classification
Title: Add StopParser(), ResumeParser, and GetParsingStatus to expat
Type: enhancement Stage:
Components: Documentation, XML Versions: Python 3.4
process
Status: open Resolution:
Dependencies: Superseder:
Assigned To: docs@python Nosy List: amaury.forgeotdarc, docs@python, loewis, nemeskeyd
Priority: normal Keywords:

Created on 2012-08-24 08:18 by nemeskeyd, last changed 2012-09-06 11:26 by loewis.

Messages (9)
msg168980 - (view) Author: Dávid Nemeskey (nemeskeyd) Date: 2012-08-24 08:18
The C expat library provides XML_StopParser() method that allows the parsing to be stopped from the handler functions. It would be nice to have this option in Python as well, maybe by adding StopParser() method to the XMLParser class.
msg169207 - (view) Author: Amaury Forgeot d'Arc (amaury.forgeotdarc) * (Python committer) Date: 2012-08-27 16:22
If a handler function raises an exception, the Parse() method exits and the exception is propagated; internally, this also calls XML_StopParser().
Why would one call XML_StopParser() explicitely?
msg169255 - (view) Author: Dávid Nemeskey (nemeskeyd) Date: 2012-08-28 08:17
OK, then this issue has a "bug" part, too: it is not mentioned in the documentation that exceptions from the handler methods propagate through the Parse() method. I guess the parser can be then stopped in this way too, but it is a dirty method as opposed to calling StopParser().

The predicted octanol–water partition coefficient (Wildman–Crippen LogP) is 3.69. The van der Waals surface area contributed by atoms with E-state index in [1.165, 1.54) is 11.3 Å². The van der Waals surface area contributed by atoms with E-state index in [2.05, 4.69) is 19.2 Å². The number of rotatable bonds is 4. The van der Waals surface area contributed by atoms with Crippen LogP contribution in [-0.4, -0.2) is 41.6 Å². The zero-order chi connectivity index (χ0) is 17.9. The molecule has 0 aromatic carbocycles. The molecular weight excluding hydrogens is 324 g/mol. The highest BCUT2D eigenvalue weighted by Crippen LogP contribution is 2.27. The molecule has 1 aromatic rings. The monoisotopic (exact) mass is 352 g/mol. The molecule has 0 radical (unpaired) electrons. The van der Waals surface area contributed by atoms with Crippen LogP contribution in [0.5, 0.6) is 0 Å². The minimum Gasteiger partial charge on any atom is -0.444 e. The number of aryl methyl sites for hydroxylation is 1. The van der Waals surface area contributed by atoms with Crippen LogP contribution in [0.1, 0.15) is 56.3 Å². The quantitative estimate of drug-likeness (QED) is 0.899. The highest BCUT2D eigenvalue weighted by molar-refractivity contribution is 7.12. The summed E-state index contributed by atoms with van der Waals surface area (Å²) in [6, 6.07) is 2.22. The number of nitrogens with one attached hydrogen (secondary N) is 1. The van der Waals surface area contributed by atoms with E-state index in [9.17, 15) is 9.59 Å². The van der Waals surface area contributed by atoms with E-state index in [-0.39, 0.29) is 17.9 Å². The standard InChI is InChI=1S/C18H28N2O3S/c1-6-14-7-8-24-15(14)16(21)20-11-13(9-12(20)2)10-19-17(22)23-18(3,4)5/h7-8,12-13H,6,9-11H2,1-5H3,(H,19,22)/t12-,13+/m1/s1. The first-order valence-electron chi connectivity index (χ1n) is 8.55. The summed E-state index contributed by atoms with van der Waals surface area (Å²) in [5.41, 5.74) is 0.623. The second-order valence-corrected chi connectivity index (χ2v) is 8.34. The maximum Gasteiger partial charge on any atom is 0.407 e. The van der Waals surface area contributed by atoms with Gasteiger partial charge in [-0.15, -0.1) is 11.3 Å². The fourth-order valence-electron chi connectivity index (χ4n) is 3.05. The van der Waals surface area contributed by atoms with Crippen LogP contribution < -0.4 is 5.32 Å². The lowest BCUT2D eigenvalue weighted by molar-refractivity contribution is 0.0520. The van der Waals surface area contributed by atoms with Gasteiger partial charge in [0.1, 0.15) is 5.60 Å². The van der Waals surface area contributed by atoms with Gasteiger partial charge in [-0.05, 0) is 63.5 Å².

To answer your question, there are several situations where StopParser() could come in handy. For instance, the XML file might contain records (such as the output of a search engine), from which we only need the first n. Another example would be that reading through the file we realize halfway that e.g. it does not contain the information we need, contains wrong information, etc. so we want to skip the rest of it. Since the file might be huge and since XML parsing can in now way be considered fast, being able to stop the parsing in a clear way would spare the superfluous and possible lengthy computation.
msg169281 - (view) Author: Martin v. Löwis (loewis) * (Python committer) Date: 2012-08-28 13:39
nemeskeyd: would you like to work on a patch (for Python 3.4)?
msg169285 - (view) Author: Dávid Nemeskey (nemeskeyd) Date: 2012-08-28 15:34
loewis: I don't think it would be difficult to fix, so theoretically I'd be in. However, I don't really have the time to work on this right now.
msg169879 - (view) Author: Amaury Forgeot d'Arc (amaury.forgeotdarc) * (Python committer) Date: 2012-09-05 16:33
Below is a sample script that shows that it's possible to stop parsing XML in the middle, without an explicit call to XML_StopParser(): raise StopParsing from any handler, and catch it around the Parse() call.

This method covers the two proposed use cases.  Do we need another way to do it?


import xml.parsers.expat

class StopParsing(Exception):
    pass

def findFirstElementByName(data, what):
  def end_element(name):
      if name == what:
          raise StopParsing(name)

  p = xml.parsers.expat.ParserCreate()
  p.EndElementHandler = end_element